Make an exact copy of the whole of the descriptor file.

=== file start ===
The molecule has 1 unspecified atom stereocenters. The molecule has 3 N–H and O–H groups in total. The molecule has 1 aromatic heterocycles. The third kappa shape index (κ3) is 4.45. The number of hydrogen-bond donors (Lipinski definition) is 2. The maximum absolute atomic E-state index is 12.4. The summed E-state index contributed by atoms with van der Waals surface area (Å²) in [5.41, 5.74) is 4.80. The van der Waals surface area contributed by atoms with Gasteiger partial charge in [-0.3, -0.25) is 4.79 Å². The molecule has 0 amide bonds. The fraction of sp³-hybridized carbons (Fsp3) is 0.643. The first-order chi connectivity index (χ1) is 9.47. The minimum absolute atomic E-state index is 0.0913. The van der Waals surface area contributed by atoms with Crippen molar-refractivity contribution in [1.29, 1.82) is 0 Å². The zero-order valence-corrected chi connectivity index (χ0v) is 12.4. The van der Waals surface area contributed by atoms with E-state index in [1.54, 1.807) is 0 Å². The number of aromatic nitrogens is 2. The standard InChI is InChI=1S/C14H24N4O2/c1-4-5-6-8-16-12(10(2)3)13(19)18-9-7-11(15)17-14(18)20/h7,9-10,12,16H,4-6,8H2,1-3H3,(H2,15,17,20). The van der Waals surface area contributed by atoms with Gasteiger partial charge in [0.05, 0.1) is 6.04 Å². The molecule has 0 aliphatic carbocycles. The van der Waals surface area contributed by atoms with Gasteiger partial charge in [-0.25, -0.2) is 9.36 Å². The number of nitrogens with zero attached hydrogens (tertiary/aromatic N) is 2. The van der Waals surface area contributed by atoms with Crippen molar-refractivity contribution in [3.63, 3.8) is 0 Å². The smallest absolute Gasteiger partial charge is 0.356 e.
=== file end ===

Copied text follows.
The molecule has 1 unspecified atom stereocenters. The molecule has 3 N–H and O–H groups in total. The molecule has 1 aromatic heterocycles. The third kappa shape index (κ3) is 4.45. The number of hydrogen-bond donors (Lipinski definition) is 2. The maximum absolute atomic E-state index is 12.4. The summed E-state index contributed by atoms with van der Waals surface area (Å²) in [5.41, 5.74) is 4.80. The van der Waals surface area contributed by atoms with Gasteiger partial charge in [-0.3, -0.25) is 4.79 Å². The molecule has 0 amide bonds. The fraction of sp³-hybridized carbons (Fsp3) is 0.643. The first-order chi connectivity index (χ1) is 9.47. The minimum absolute atomic E-state index is 0.0913. The van der Waals surface area contributed by atoms with Crippen molar-refractivity contribution in [1.29, 1.82) is 0 Å². The zero-order valence-corrected chi connectivity index (χ0v) is 12.4. The van der Waals surface area contributed by atoms with E-state index in [1.54, 1.807) is 0 Å². The number of aromatic nitrogens is 2. The standard InChI is InChI=1S/C14H24N4O2/c1-4-5-6-8-16-12(10(2)3)13(19)18-9-7-11(15)17-14(18)20/h7,9-10,12,16H,4-6,8H2,1-3H3,(H2,15,17,20). The van der Waals surface area contributed by atoms with Gasteiger partial charge in [0.05, 0.1) is 6.04 Å². The molecule has 0 aliphatic carbocycles. The van der Waals surface area contributed by atoms with Gasteiger partial charge in [-0.25, -0.2) is 9.36 Å². The number of nitrogens with zero attached hydrogens (tertiary/aromatic N) is 2. The van der Waals surface area contributed by atoms with Crippen molar-refractivity contribution in [3.63, 3.8) is 0 Å². The smallest absolute Gasteiger partial charge is 0.356 e.